Santos, WDNd, Vieira, CA, Bottaro, M, Nunes, VA, Ramirez-Campillo, R, Steele, J, Fisher, JP, and Gentil, P. Resistance training performed to failure or not to failure results in similar total volume, but with different fatigue and discomfort levels. J Strength Cond Res XX(X): 000–000, 2018—The purpose of this study was to compare the acute response to 4 sets of high velocity of parallel squats performed to momentary failure (MF) or not to momentary failure (NF). Twelve women (24.93 ± 5.04 years) performed MF and NF protocols, in a randomized order with 2–3 interday rest. The protocol involved 4 sets of parallel squats executed at high velocity at 10RM load, with 2 minutes of rest interval between sets. During the NF protocol, the sets were interrupted when the participant lost more than 20% of mean propulsive velocity. The analysis involved the number of repetitions performed per set, total number of repetitions, movement velocity loss, power output loss, rating of perceived exertion (RPE), rating of perceived discomfort (RPD), and session rating of perceived exertion (sRPE). Compared with NF, MF resulted in a higher number of repetitions in the first set (11.58 ± 1.83 vs. 7.58 ± 1.72, p < 0.05), but a lower in the last set (3.58 ± 1.08 vs. 5.41 ± 1.08, p < 0.05). Total number of repetitions was similar between the protocols (MF 26.25 ± 3.47 vs. NF 24.5 ± 3.65, p > 0.05). In both protocols, there were significant decreases in maximum and mean movement velocity loss and power output loss, but higher decreases were observed in MF than NF (p < 0.05). Values for RPE, sRPE, and RPD were higher during MF than NF (p < 0.05). Controlling the movement velocity in NF protocol enabled performance of a similar total volume of repetitions with lower movement velocity and power output losses, RPE, sRPE, and RPD than during an MF protocol.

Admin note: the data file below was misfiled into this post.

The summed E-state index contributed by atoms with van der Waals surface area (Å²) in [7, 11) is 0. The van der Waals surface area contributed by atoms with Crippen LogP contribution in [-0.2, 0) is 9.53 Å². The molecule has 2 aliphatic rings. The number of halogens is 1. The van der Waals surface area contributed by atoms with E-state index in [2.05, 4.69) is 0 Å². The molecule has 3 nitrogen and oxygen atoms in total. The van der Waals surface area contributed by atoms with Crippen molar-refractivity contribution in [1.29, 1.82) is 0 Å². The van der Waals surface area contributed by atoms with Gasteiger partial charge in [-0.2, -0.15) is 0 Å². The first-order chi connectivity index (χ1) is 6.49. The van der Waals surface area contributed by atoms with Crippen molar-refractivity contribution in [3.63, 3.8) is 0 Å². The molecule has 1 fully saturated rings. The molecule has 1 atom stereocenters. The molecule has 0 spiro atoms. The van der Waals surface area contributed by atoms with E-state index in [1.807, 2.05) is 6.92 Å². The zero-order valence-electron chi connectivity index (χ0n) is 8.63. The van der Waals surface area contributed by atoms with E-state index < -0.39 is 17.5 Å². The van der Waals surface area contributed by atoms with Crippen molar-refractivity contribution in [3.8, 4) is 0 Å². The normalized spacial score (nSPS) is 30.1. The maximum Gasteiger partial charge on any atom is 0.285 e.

1College of Physical Education and Dance, Federal University of Goiás, Goiânia, Brazil;
2College of Physical Education, University of Brasília, Brasília, Brazil;
3Department of Physical Activity Sciences, Laboratory of Human Performance, Research Nucleus in Health, Physical Activity and Sport, University of Los Lagos, Osorno, Chile; and
4Center for Health, Exercise, and Sport Science, School of Sport, Health and Social Sciences, Southampton Solent University, Southampton, United Kingdom
Address correspondence to Dr. Paulo Gentil, email@example.com.